* ICRC says has permission, but still unable to enter
* Shelling of border town forces flight to Lebanon
* China calls for talks, opposes foreign interference
(Adds Red Cross comment, Qusair shelling, Beirut protests)
By Mohammed Abbas and Oliver Holmes
BEIRUT, March 4 The Red Cross hoped to
deliver vital aid to the Syrian city of Homs on Sunday but
troops were still stopping it getting through despite government
permission, three days after rebels were flushed out of their
"We have the green light, we hope to enter, we hope today
is the day," said the International Committee of the Red Cross's
Damascus-based spokesman Saleh Dabbakeh, declining to give
further details about what he said were sensitive talks with
"We are very concerned about the people in Baba Amro," he
said, referring to the isolated Homs neighbourhood.
After a month of bombardment by President Bashar al-Assad's
forces, concerns mounted for freezing, hungry and wounded
civilians in Homs. Opposition activists said aid workers were
being kept out so they do not see Syrian army "massacres".
U.N. Secretary-General Ban Ki-moon on Friday said he had
received "grisly reports" troops were executing and torturing
people in Homs after insurgents abandoned their positions.
South of Homs, the border town of Qusair came under shelling
by government forces that forced residents to flee on foot to
neighbouring Lebanon, a Reuters witness said.
"The people said they were sat at home and suddenly the
shelling started and they fled. They said it was tank shelling
and gunfire," said Reuters reporter Afif Diab.
He spoke at the border to what he said were mainly women
fleeing with their children. Blasts could be heard from the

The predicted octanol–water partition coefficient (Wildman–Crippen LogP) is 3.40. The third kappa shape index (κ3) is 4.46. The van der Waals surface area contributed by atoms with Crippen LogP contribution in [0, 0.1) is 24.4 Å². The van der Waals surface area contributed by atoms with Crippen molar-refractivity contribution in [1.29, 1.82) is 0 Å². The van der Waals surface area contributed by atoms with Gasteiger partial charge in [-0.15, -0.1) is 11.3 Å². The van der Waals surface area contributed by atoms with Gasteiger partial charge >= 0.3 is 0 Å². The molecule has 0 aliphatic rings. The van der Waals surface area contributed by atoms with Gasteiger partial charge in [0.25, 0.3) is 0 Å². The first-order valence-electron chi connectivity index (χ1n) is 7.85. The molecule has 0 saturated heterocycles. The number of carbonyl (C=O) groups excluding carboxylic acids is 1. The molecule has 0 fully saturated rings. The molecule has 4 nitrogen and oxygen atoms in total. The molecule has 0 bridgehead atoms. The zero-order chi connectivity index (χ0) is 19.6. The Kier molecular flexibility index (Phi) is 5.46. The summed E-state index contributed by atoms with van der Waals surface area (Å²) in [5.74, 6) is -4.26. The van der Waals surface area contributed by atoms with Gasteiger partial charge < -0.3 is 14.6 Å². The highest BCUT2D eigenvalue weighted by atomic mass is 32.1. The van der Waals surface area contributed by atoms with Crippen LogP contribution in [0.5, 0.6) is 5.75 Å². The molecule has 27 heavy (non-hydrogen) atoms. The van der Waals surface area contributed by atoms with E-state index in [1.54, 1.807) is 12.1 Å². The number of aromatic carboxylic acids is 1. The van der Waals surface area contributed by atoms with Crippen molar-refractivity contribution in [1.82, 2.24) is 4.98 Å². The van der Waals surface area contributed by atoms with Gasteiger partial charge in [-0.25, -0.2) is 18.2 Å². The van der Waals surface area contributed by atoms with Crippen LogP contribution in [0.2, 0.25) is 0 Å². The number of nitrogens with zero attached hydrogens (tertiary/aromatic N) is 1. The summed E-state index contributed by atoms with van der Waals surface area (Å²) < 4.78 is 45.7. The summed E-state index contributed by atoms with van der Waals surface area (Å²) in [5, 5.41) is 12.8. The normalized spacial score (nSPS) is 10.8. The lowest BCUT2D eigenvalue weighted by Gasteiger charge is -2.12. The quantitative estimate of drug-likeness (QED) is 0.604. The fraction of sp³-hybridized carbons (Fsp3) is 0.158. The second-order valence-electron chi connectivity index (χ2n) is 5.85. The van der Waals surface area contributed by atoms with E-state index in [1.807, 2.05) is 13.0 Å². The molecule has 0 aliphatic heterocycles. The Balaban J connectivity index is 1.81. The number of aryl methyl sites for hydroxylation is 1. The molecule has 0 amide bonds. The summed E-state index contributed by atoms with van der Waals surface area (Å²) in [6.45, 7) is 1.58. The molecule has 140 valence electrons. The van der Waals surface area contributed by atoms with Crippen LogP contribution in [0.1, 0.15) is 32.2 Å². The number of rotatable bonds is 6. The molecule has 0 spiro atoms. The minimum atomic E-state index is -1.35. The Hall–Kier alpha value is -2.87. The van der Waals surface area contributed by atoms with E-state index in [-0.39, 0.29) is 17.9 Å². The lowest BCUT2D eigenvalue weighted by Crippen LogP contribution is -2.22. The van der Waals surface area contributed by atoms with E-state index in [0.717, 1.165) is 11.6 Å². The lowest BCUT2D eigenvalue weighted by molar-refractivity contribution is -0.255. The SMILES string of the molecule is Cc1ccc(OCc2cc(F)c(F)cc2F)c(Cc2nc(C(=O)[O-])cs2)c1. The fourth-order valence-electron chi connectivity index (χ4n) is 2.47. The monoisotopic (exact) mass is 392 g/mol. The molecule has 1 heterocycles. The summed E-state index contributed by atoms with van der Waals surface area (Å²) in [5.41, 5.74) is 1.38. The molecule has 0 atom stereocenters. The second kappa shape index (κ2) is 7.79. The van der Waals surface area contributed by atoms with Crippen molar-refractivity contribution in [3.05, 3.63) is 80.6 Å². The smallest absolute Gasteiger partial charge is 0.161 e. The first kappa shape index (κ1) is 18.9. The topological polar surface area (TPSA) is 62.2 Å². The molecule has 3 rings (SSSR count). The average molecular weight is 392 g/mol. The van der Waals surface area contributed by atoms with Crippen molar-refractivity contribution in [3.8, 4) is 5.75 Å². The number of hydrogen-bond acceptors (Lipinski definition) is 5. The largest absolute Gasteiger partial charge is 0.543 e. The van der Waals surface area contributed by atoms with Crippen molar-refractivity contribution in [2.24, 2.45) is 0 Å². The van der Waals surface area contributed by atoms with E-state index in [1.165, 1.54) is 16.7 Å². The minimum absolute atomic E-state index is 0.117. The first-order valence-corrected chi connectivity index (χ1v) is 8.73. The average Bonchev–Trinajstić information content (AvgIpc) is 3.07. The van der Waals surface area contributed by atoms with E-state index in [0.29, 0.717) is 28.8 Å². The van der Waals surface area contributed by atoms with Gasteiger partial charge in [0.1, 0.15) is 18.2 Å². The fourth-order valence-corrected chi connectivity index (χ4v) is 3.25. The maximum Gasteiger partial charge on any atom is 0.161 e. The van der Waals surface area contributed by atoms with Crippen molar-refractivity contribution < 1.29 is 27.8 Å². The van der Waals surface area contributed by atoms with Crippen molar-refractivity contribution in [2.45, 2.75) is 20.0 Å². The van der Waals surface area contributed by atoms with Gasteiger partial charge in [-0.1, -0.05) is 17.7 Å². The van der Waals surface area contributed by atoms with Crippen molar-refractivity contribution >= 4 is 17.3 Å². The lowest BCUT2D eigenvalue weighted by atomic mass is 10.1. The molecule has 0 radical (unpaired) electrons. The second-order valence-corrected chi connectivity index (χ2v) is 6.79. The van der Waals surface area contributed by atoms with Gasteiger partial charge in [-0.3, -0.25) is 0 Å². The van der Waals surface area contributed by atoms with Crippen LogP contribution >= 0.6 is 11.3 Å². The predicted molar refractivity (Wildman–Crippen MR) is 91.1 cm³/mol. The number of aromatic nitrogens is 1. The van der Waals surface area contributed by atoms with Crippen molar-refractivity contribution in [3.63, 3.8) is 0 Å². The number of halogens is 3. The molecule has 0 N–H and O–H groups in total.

Lebanese border, which is some 12 km (7 miles) from Qusair.
Activists also reported heavy shelling in the town of
Rastan, north of Homs, where rebels have been hiding.
"Residents told me that shelling started early this morning
shortly after helicopters and spotter planes were seen above the
town," said Rami Abdelrahman, head of the Britain-based Syrian
Observatory for Human Rights.
Clashes between Free Syrian Army defectors and Syrian troops
were also reported in Jebel al-Zawiya in Syria's north.
The outside world has proved powerless to halt the killing
in Syria, where repression of initially peaceful protests
against Assad's rule sparked an insurrection by army deserters
The government says it is fighting foreign-backed
"terrorists" it blames for killing hundreds of soldiers and
police across the country.
The United Nations says Syrian security forces have killed
more than 7,500 civilians since the revolt against the Assad
family's four decade rule began in March last year.
In neighbouring Lebanon, hundreds of soldiers and scores of
military trucks and jeeps blocked off the centre of Beirut early
on Sunday ahead of planned protests for and against Assad, whose
ruling clan are Alawites, an offshoot of Shi'ite Islam.
Lebanon is mainly made up of Shi'ites, Sunnis and
Christians, and is home to the powerful Shi'ite militant group
Hezbollah, which is backed by Shi'ite Iran.
Sunni Arab states Qatar and Saudi Arabia have been among the
loudest calling for Assad's downfall, and have even suggested
arming Assad's opponents.
"There will be two protests," said a Lebanese soldier in
Beirut who declined to be named.
"The army has created a line of military vehicles to prevent
the two from meeting. We won't allow any violence and we won't
allow them to clash."
Former Syrian ally Turkey said Assad was guilty of "war
crimes" while China, which has so far has backed Assad, said it
was "deeply worrying that the situation in Syria remains grave".
China, which along with Russia, has twice vetoed U.N.
Security Council resolutions condemning Damascus, urged
government and rebels to end the violence and start talks, but
again said it opposed foreign military intervention.
"We oppose anyone interfering in Syria's internal affairs
under the pretext of 'humanitarian' issues," said a foreign
ministry statement carried by Xinhua news agency.
(Writing by Mohammed Abbas; Editing by Robin Pomeroy)